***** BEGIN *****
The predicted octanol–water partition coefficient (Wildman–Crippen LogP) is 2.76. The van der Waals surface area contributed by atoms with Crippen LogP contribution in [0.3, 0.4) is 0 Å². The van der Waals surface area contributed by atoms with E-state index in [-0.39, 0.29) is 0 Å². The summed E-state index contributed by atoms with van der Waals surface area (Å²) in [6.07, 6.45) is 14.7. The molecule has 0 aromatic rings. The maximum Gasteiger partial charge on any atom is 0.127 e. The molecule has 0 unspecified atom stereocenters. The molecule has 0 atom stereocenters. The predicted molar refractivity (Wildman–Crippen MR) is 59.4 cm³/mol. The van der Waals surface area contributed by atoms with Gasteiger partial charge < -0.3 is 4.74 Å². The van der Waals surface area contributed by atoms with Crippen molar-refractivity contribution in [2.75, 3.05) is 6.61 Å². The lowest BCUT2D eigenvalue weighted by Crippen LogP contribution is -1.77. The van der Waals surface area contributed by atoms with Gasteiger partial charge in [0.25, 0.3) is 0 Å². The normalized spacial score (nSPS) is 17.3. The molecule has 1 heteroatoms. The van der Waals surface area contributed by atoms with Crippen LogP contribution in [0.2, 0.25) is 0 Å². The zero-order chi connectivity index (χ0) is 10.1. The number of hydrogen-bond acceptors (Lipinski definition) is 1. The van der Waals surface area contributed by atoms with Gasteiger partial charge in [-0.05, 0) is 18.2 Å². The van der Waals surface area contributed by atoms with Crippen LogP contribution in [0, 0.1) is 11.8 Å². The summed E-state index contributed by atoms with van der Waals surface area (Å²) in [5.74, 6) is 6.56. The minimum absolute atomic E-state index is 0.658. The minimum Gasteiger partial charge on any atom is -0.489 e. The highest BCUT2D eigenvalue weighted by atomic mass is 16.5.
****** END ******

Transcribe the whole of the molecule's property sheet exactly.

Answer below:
The predicted octanol–water partition coefficient (Wildman–Crippen LogP) is 2.76. The van der Waals surface area contributed by atoms with Crippen LogP contribution in [0.3, 0.4) is 0 Å². The van der Waals surface area contributed by atoms with E-state index in [-0.39, 0.29) is 0 Å². The summed E-state index contributed by atoms with van der Waals surface area (Å²) in [6.07, 6.45) is 14.7. The molecule has 0 aromatic rings. The maximum Gasteiger partial charge on any atom is 0.127 e. The molecule has 0 unspecified atom stereocenters. The molecule has 0 atom stereocenters. The predicted molar refractivity (Wildman–Crippen MR) is 59.4 cm³/mol. The van der Waals surface area contributed by atoms with Gasteiger partial charge < -0.3 is 4.74 Å². The van der Waals surface area contributed by atoms with Crippen molar-refractivity contribution in [2.75, 3.05) is 6.61 Å². The lowest BCUT2D eigenvalue weighted by Crippen LogP contribution is -1.77. The van der Waals surface area contributed by atoms with Gasteiger partial charge in [0.25, 0.3) is 0 Å². The normalized spacial score (nSPS) is 17.3. The molecule has 1 heteroatoms. The van der Waals surface area contributed by atoms with Crippen LogP contribution in [0.2, 0.25) is 0 Å². The zero-order chi connectivity index (χ0) is 10.1. The number of hydrogen-bond acceptors (Lipinski definition) is 1. The van der Waals surface area contributed by atoms with Gasteiger partial charge in [-0.05, 0) is 18.2 Å². The van der Waals surface area contributed by atoms with Crippen LogP contribution in [0, 0.1) is 11.8 Å². The summed E-state index contributed by atoms with van der Waals surface area (Å²) in [5.74, 6) is 6.56. The minimum absolute atomic E-state index is 0.658. The minimum Gasteiger partial charge on any atom is -0.489 e. The highest BCUT2D eigenvalue weighted by atomic mass is 16.5.